WASHINGTON — One in seven residential real estate sales in the D.C. region is now a million dollar-plus sale. Many of them are condominiums, and these seven-figure condos would account for even more of the market, if there were more of them.
Long & Foster’s Luxury Insight report says 14.8 percent of closed sales in the D.C. metro in March sold for $1 million or more; 3.25 percent of those were between $2 million and $5 million; and 0.58 percent of seven-figure sales in March sold for $5 million or more.
Most of them are suburban mansions and renovated city row houses, but there is a growing demand for equally-expensive condos.
“We are getting a lot of international buyers coming in. We are getting a lot of CEOs who used to look for only detached large homes now looking for luxury condominium homes because they can have the same space to entertain with much more attention,” Zelda Heller, with Long & Foster’s Heller Coley Reed group, told WTOP.
A few years ago, a “luxury” condo was 2,000 or 2,500 square feet. Today, the demand in the luxury market is for condos as large as 5,000 square feet or more.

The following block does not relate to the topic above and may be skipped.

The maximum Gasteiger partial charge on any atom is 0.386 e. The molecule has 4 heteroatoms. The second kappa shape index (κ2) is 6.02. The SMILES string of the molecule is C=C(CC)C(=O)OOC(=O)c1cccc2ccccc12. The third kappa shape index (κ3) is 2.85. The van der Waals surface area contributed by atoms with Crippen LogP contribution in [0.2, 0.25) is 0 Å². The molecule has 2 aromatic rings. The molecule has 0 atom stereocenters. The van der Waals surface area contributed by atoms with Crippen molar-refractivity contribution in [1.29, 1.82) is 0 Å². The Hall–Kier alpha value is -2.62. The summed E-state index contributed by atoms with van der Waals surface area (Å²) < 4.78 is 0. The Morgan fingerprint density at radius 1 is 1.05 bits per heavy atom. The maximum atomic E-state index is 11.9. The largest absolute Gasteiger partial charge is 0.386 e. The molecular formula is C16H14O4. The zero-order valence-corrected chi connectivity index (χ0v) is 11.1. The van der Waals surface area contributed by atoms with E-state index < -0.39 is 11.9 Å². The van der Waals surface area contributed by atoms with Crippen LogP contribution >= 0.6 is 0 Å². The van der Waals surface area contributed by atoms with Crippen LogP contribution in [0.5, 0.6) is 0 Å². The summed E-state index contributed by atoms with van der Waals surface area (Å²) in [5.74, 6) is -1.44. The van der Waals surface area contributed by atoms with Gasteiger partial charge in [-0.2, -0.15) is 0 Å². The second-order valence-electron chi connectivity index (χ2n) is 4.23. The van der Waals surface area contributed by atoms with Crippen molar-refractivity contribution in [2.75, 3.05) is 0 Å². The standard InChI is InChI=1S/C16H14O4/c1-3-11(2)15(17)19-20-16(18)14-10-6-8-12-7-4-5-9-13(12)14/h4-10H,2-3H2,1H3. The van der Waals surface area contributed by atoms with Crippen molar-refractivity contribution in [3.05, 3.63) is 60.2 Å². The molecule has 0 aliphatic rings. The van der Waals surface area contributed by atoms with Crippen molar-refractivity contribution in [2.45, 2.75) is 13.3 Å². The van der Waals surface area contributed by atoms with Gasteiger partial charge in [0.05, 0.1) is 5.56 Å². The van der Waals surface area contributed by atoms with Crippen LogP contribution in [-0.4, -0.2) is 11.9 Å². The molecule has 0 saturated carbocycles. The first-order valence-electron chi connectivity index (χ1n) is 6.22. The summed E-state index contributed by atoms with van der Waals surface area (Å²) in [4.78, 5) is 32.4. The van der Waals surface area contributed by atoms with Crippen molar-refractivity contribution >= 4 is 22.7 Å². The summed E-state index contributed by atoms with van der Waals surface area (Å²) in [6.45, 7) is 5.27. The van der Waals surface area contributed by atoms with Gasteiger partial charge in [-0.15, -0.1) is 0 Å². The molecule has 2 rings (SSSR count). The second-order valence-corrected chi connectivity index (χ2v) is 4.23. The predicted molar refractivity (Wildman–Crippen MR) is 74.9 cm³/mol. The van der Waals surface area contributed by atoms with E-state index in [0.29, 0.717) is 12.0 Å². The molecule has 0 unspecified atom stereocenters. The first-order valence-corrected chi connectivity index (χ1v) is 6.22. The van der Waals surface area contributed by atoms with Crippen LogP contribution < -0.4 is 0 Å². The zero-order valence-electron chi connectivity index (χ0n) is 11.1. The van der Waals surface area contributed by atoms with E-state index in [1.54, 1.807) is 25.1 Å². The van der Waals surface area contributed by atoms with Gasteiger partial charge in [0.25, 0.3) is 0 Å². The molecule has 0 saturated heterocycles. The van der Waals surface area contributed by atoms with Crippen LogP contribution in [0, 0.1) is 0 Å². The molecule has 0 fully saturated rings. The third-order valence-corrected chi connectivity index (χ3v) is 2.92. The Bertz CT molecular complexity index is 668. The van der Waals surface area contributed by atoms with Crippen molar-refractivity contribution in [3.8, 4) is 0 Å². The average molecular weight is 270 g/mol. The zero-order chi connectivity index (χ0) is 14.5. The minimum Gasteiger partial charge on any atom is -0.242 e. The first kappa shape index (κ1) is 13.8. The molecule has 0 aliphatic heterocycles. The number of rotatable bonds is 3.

“Last month, we sold a condominium for $5 million and another for $4 million in the Bethesda area, and today there are beautiful buildings being built,” Heller said.
“One developer came down from New York and said that we don’t have the opportunity to offer international buyers and local buyers who want big units, and he decided to build and they are certainly being acquired,” she said.
Two of the 10 most expensive homes sold in the D.C. area in March were condos.
Want to dream condo big?
There is a 6100-square-foot penthouse condo in Georgetown on the market for $11.95 million. You’ll get 4 bedrooms, 7 baths and a Potomac River view of the Kennedy Center.
A 4,000-square-foot condo in new construction on lower Wisconsin Avenue in Georgetown is on the market for $6.5 million.
A 3,700-square-foot condo in D.C.’s West End is listed at $5.4 million.
For $3.5 million, you can have 3,800-square-feet and monument views from a Rosslyn, Virginia, high-rise.